WINSTON-SALEM, N.C. – The Maya Angelou Research Center on Minority Health will hold its 2005 National Conference Sept. 8-9 at the Marriott Winston-Salem. Registration is required.
The two-day conference, Cardiovascular Disease Disparities: Translating Research into Practice, will bring together national experts in cardiovascular health, minority health and researchers from the Heart Center at Wake Forest University Baptist Medical Center to address the meaning and societal impact of disparities in cardiovascular health. Presenters will highlight distinct populations most impacted by cardiovascular disparities defined by race, ethnicity, gender, geography and socioeconomic status.
James Reed, M.D., professor of medicine at Morehouse School of Medicine, Atlanta, will deliver a lunch-time presentation on Thursday Sept. 8 titled, “Diabetes and Cardiovascular Disease Risk.”
On Friday morning, Sept. 9, B. Waine Kong, Ph.D., J.D., the CEO of the Association of Black Cardiologists Inc., will speak on the role of spirituality and cardiovascular health.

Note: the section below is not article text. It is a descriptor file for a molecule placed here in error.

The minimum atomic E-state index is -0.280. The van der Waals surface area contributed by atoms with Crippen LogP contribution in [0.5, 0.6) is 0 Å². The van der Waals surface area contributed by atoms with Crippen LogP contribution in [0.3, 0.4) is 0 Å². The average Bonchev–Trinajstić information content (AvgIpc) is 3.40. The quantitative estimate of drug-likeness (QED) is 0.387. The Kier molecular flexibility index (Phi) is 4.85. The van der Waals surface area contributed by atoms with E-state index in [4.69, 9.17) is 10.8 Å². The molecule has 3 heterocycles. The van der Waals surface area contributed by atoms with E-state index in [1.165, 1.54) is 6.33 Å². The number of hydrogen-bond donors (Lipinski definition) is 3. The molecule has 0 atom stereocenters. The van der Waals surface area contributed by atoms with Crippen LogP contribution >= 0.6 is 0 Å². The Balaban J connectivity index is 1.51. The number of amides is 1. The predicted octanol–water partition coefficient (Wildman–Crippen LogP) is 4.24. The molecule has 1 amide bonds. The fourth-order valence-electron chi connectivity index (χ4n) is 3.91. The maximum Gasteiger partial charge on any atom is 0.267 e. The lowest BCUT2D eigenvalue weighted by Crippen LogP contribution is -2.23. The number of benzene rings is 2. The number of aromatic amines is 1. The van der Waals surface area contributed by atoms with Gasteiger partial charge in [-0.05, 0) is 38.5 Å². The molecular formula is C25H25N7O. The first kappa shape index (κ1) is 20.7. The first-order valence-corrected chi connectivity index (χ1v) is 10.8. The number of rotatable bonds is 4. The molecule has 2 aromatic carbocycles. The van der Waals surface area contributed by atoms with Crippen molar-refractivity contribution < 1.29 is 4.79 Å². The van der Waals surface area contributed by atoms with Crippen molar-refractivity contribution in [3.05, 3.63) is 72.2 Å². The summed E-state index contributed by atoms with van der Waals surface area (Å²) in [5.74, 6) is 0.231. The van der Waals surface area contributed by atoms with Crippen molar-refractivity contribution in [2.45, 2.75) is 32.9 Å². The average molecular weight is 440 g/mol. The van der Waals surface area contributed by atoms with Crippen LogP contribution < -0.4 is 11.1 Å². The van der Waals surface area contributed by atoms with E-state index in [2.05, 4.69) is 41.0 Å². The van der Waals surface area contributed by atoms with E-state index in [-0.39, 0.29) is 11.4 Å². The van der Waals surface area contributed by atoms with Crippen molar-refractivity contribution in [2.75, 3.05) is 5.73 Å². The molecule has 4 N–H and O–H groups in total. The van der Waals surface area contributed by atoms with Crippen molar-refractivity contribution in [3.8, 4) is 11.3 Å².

John M. Flack, M.D., M.P.H., professor of medicine at Wayne State University School of Medicine, Detroit, will deliver the keynote address, “Unraveling the Tangled Web of Race, Genes, Disease and Therapeutics,” at a 6 p.m. dinner.
Craig Marberry, author of “Cuttin’ Up: Wit & Wisdom from Black Barber Shops,” will sign copies of his book at a reception following dinner. Black barbershops have been utilized by public health officials to disseminate health information and provide health screenings to underserved populations. A percentage of the proceeds from the sales of the book will be donated to the Angelou Research Center endowment. Marberry is known for his previous books, “Crowns: Portraits of Black Women in Church Hats,” and “Spirit of Harlem: A Portrait of America’s Most Exciting Neighborhood.”
For information, contact Terry Gray, firstname.lastname@example.org, (336) 713-7733.
Media Contacts: Jim Steele, email@example.com, or Karen Richardson, firstname.lastname@example.org, at (336) 716-4587.
About Wake Forest University Baptist Medical Center: Wake Forest Baptist is an academic health system comprised of North Carolina Baptist Hospital and Wake Forest University Health Sciences, which operates the university’s School of Medicine. The system comprises 1,187 acute care, psychiatric, rehabilitation and long-term care beds and is consistently ranked as one of “America’s Best Hospitals” by U.S. News & World Report.